Hilu was born on the Lower East Side in 1926; his first home was in a four-story tenement at 25 Essex St., built in 1900, that’s about to be demolished and replaced by a tower. His first language was Arabic, which he learned from his parents. His father came to the U.S. from Damascus, Syria, in around 1918. On Hilu’s wall is a photo of his grandfather, Hacham Bashi Nissim Andibo, who was the chief rabbi of Damascus; Hilu explains that his grandfather blessed Israeli Eli Cohen in his final moments, before his hanging in Damascus for espionage in 1965.
Nathan’s parents moved to Pittsburgh when he was young and he grew up in a community that was mostly Ashkenazi, where he learned Yiddish. He has been drawing all his life, and remembers his mother asking him to draw a bird alighting on their windowsill, and then sewing his drawing onto a pillowcase. To learn to draw human figures, he turned to comic books, studying the panels to learn about motion and proportion.
He served in the U.S. Army from 1945 to 1957. At age 18, he was selected to “go to prison,” as his commanding officer told him. He may have been chosen to guard the prisoners because of his size. In vivid color, he draws scenes with Hermann Goering, Rudolf Hess, Walter Funk and others on his watch. Hilu recounts that before Goering was brought to be hanged, his wife was allowed to visit — he witnessed a brief visit with one very long kiss, and says that in that moment she gave him the cyanide pill he used to kill himself.
“A kiss of death,” Hilu says. “That’s my story.”
He says that these men were lonely and wanted to talk, and he let them know he was a Jew. While he was guarding Albert Speer, Hitler’s chief architect and minister of armaments who was given a 20-year prison sentence, Speer told him, “Write what you see here. It’s history.”
Not only great men make history.
“Not only great men make history,” Hilu says. “A little man could make history too. I made history.” He adds, “You come and you learn history by me.”
On the back of these works, he writes, “Signed Nathan Hilu, a Jew who was a guard at Nuremberg.”
Golod comments, “At first I was taken aback by how what could be a grim subject was being done in bright Crayola colors. It’s an interesting juxtaposition.” As part of his research for the documentary, Golod has seen Hilu’s artistic diaries of the trials, now at the Library of Congress.
After his service in Germany, Hilu was trained in languages and he served during the Korean War in Japan, doing intelligence work, as a courier of top-secret documents. In Japan too, he drew.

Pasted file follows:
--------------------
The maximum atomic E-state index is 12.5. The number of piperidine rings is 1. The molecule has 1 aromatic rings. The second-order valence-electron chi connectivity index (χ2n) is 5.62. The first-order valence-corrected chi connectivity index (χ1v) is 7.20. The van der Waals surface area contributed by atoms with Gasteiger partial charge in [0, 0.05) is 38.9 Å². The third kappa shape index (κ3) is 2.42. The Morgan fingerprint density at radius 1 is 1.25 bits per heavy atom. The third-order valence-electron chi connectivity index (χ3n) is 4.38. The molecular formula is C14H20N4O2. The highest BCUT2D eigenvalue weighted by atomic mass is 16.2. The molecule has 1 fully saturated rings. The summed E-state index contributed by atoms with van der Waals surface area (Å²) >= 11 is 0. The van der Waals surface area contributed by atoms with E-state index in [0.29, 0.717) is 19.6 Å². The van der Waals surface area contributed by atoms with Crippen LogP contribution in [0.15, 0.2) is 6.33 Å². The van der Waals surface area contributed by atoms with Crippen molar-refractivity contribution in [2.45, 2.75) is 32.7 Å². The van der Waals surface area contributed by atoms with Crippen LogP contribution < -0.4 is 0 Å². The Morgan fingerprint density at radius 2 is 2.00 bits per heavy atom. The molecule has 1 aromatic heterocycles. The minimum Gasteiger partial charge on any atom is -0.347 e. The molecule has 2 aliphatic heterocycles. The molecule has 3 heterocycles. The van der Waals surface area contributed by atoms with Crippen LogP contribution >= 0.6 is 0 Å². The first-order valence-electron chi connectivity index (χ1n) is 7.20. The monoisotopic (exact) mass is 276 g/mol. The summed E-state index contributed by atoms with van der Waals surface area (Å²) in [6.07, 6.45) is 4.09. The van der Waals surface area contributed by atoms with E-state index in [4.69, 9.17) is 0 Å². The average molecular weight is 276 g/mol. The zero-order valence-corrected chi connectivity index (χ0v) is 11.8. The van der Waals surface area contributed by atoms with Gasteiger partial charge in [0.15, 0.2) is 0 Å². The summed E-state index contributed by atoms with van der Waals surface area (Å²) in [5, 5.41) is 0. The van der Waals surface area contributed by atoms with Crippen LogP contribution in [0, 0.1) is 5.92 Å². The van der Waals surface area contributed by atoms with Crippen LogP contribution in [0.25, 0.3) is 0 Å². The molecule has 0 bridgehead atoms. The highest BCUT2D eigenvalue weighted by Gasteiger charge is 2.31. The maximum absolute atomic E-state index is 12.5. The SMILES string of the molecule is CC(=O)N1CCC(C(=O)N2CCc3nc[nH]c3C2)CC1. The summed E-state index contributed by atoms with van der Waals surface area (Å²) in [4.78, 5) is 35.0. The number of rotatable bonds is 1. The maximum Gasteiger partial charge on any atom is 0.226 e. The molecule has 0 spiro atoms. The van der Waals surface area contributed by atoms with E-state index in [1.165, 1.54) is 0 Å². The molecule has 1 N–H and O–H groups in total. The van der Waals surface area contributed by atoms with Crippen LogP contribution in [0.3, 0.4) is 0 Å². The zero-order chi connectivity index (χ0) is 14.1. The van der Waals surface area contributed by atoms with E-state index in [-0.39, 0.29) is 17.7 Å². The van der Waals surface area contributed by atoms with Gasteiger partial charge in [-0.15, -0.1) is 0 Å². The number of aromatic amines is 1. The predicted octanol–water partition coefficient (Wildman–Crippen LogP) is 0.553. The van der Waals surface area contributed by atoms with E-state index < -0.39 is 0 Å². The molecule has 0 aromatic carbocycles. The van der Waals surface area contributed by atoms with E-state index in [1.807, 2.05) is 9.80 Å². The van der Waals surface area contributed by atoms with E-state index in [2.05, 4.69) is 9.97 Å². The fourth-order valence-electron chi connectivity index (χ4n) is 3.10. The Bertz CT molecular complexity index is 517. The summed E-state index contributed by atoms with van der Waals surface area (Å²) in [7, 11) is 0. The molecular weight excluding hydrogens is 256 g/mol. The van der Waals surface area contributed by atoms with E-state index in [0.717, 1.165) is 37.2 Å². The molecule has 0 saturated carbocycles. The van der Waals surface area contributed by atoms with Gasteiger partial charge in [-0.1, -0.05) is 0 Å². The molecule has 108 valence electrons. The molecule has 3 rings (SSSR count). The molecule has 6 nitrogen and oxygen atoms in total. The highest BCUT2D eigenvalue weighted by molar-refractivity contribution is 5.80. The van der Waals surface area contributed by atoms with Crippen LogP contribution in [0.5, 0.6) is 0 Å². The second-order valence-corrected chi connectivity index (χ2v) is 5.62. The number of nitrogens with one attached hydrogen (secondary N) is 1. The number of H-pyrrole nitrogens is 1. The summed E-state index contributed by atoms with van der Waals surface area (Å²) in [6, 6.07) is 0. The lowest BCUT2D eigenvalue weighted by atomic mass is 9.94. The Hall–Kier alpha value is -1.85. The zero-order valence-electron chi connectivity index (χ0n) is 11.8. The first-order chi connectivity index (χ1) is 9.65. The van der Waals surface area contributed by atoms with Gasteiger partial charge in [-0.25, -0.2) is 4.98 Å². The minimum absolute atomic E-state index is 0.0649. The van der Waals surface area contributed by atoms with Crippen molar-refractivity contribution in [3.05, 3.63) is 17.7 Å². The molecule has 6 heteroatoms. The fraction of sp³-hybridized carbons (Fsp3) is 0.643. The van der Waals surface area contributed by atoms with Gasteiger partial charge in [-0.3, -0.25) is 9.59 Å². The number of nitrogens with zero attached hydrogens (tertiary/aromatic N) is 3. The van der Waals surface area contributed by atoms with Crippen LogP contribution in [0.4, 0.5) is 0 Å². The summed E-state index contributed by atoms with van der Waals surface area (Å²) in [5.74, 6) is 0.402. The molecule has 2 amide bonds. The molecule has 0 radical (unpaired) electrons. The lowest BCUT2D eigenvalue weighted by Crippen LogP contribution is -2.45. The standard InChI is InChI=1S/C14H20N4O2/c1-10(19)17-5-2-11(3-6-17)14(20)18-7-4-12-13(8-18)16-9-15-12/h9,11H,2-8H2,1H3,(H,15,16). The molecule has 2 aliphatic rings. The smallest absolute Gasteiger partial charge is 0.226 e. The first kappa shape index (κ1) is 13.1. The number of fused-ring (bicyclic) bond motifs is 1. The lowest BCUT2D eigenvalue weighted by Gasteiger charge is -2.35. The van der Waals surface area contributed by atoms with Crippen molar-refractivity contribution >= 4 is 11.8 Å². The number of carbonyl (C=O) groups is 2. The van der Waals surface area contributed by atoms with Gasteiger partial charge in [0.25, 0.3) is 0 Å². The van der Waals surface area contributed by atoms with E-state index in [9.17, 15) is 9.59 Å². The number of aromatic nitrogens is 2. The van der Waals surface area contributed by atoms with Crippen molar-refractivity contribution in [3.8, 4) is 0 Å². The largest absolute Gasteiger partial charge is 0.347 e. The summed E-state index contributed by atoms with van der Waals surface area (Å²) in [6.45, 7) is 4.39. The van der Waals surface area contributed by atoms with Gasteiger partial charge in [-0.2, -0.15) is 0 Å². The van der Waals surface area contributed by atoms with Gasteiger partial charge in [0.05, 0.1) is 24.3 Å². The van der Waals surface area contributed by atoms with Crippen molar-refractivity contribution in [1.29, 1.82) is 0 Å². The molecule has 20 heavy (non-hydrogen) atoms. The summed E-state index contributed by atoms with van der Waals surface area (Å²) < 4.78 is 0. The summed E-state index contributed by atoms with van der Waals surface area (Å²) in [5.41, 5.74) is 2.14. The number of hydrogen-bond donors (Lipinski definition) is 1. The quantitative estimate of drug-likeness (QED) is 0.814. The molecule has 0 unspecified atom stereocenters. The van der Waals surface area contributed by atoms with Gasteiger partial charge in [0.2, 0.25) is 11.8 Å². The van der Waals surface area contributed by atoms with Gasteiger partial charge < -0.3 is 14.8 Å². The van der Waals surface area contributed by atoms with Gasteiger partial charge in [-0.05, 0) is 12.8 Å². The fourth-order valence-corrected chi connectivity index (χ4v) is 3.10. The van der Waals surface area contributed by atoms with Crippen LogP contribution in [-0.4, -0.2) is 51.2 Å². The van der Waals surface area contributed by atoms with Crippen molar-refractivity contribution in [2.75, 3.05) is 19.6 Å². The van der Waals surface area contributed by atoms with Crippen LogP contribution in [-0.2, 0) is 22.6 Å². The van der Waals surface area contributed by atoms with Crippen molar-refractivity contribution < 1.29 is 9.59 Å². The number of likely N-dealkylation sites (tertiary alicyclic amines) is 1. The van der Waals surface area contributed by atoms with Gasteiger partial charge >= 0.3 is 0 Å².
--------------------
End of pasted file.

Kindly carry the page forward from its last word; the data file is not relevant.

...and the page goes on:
When he was stationed in Fort Bragg, N.C., a fellow soldier suggested that he write to the Lubavitcher Rebbe. The Rebbe wrote back, suggesting that he “draw pictures for Yiddishkeit.”
After his discharge from the army, Hilu settled in New York City, where he was a longtime employee of Bookazine. The company’s owners encouraged him to draw, and bought him art supplies.
Art is not for yourself. You draw for people.
His New York work includes drawings of Abe’s Poultry Shop, with a brightly rendered chicken in the window. He also drew Moishe’s Bakery, Molly the Chicken Plucker and many of the synagogues on the Lower East Side. At one scene in front of the Bialystoker, front and center is a woman with a large red hat. In the background of some drawings are rabbis flying, even the moon clapping on Simchat Torah. Sometimes he attaches newspaper stories to the backs to explain events.
He writes, “I Nathan Hilu draw the Lower East Side in the style of Chaucer and ‘The Canterbury Tales,’ before it is all gone.”
In earlier years, he drew at the Brooklyn Botanic Gardens and he also depicts stories of the Bible. In another apt comparison, he announces, “I’m the Sephardic Chagall.”
Hilu never married and has very little family around. He has much praise for Golod, who visits him regularly and brings him many art supplies, which he couldn’t otherwise afford.
“Elan is like the Pope. The Pope sponsored art. No artist can survive without a sponsor.”
Hilu invites a visitor to please, please return again and says, “Art is not for yourself. You draw for people. I, Nathan Hilu, of the Lower East Side, continue the tradition of the Jewish people.”
This is one of a two-part series on the Lower East Side. Click here to read about how the Stanton St. Shul is using art to revive the synagogue first founded in 1914.